The Politics of Fan Protest: 'Football Consciousness', Supporter Ownership and Fan Rivalry
Paper short abstract:
This Paper draws on ethnographic fieldwork to look at the politics of contemporary protests among English football fans.
Paper long abstract:
This paper draws on 15 months ethnographic fieldwork amongst fans of FC United of Manchester (hereon FC United), a supporter owned football club formed by disaffected Manchester United fans in protest against the leveraged buy-out of Manchester United by the Glazer family in 2005. I suggest that the formation of FC United needs to be understood within a context of rising discontent and politicisation amongst some Manchester United fans over the increased commercialisation and neo-liberalisation of football in general and Manchester United in particular. Within the paper I look at an argument often articulated by prominent figures within FC United, that fans of all clubs need to campaign together and set aside inter-club rivalries in order to bring about political change in the way the sport is governed and supporter ownership at all clubs. I argue that the position advocated here can be understood as a form of 'football consciousness', analogous to class consciousness, where supporters recognise their shared position within an iniquitous structure which harms all fans. I analyse moments where this shared political 'consciousness' can be glimpsed amongst supporters of different clubs but also argue that the uneven outcomes produced by the free-market model of football club ownership militates against broad-based inter-club fan campaigning.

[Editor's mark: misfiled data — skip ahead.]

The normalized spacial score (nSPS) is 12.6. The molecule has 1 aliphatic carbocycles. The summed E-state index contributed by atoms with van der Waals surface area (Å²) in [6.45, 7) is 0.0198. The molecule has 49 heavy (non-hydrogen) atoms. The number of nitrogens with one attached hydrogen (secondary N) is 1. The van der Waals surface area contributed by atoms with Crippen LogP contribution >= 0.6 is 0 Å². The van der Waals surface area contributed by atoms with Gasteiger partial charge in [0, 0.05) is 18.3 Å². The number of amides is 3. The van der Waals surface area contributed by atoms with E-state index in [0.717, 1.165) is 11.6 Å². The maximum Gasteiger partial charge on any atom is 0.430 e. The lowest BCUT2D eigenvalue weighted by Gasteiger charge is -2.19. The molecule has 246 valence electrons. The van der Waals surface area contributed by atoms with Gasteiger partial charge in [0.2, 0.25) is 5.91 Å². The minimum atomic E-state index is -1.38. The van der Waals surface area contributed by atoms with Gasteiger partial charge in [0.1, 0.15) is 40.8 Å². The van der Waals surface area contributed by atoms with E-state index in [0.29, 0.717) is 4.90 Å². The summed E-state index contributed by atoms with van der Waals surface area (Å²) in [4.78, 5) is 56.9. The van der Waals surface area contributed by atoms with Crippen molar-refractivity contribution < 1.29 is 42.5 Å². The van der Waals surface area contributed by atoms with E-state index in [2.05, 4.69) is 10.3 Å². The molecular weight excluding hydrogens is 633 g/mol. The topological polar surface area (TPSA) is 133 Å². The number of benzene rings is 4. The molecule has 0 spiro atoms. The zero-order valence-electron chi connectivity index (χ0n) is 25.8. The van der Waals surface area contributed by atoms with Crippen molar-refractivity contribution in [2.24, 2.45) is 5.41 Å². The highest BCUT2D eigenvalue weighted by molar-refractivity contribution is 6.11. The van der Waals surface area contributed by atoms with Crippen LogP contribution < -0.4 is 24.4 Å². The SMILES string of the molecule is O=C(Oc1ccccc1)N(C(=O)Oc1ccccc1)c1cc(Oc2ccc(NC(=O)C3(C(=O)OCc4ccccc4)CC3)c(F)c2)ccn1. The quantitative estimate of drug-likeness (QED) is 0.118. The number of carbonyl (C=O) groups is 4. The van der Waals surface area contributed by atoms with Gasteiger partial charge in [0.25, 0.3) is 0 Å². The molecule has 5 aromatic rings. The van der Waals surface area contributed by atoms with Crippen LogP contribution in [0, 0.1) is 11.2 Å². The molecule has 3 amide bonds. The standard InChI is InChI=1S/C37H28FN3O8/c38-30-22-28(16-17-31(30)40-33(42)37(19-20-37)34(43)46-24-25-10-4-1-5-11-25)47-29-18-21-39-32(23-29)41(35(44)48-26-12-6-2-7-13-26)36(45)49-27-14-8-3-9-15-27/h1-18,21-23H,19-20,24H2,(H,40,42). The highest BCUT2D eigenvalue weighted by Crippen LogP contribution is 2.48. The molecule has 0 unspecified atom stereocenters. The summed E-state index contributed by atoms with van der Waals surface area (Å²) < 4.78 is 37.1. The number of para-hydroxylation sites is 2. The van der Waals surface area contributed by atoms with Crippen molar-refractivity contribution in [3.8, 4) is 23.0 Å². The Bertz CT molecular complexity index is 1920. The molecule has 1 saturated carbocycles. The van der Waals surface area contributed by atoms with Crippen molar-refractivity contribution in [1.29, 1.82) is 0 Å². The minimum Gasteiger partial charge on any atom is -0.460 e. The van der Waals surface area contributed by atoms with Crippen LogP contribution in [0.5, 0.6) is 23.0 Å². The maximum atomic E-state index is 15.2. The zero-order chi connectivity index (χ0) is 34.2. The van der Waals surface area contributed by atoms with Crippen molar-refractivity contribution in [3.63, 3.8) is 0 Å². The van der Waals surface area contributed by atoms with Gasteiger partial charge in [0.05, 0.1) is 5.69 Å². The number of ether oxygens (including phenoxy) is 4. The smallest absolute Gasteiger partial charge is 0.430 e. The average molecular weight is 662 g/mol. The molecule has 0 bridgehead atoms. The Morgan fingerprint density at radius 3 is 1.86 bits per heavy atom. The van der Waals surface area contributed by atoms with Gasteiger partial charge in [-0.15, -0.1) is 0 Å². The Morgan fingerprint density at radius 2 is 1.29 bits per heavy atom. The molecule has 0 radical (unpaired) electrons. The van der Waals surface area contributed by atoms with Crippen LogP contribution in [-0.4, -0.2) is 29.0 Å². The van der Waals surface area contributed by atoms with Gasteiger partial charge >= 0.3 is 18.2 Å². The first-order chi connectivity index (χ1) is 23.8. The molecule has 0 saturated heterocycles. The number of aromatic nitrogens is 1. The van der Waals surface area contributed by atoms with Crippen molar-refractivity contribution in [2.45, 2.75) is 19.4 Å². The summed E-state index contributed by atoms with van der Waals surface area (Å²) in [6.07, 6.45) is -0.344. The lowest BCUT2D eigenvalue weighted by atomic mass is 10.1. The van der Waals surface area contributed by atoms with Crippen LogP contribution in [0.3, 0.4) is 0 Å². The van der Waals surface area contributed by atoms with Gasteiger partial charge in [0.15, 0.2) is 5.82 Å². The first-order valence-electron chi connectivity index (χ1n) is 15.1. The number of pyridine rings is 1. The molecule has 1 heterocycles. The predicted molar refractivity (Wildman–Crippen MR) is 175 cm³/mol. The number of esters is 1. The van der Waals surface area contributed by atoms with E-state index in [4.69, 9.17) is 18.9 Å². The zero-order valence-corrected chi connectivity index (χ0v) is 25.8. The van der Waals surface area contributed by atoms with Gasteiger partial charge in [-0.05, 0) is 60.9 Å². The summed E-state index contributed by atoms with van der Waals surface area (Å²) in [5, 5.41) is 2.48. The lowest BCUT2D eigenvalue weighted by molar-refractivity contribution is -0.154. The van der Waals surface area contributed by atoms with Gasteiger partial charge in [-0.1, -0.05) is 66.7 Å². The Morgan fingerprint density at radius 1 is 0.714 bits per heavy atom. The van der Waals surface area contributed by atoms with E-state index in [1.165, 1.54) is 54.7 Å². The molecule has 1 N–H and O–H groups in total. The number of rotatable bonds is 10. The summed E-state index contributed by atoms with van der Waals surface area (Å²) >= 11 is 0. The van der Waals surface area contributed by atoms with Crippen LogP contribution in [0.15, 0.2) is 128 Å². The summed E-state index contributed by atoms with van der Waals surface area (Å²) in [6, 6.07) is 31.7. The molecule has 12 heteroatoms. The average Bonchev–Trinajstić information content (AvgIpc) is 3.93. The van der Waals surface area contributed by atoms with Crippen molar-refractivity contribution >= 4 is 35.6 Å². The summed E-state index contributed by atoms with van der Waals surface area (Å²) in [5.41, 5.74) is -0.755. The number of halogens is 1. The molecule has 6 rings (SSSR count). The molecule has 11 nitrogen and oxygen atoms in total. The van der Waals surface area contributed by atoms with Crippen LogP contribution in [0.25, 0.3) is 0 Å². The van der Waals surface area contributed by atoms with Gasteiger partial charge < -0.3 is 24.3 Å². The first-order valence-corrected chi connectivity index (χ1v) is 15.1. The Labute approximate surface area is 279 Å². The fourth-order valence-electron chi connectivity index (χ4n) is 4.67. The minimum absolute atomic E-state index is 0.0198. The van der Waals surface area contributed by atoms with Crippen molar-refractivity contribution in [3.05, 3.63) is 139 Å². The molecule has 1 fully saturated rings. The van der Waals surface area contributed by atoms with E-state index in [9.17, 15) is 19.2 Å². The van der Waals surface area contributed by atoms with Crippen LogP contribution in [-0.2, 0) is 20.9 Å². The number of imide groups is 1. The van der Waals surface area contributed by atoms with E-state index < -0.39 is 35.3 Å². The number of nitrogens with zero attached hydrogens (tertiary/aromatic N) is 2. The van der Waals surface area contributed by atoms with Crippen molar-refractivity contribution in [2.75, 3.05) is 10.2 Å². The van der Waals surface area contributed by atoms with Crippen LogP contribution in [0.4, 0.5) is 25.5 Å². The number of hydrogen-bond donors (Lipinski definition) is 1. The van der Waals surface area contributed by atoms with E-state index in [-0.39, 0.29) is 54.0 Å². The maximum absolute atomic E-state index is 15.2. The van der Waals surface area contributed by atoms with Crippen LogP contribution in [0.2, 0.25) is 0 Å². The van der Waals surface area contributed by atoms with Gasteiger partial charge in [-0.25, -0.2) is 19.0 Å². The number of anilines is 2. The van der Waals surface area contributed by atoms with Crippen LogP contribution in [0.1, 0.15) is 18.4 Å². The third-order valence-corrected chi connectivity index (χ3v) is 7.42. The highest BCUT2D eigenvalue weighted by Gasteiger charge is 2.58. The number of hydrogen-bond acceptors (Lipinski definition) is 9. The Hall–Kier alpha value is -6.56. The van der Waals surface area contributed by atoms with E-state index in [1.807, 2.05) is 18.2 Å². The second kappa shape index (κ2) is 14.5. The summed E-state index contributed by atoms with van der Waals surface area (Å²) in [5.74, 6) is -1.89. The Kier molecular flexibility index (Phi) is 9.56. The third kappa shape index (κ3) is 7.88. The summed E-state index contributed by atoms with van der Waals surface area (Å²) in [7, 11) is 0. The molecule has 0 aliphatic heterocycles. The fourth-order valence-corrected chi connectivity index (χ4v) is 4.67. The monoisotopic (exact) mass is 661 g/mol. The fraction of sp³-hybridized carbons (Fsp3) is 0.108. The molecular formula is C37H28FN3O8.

The anthropology of sport in a changing world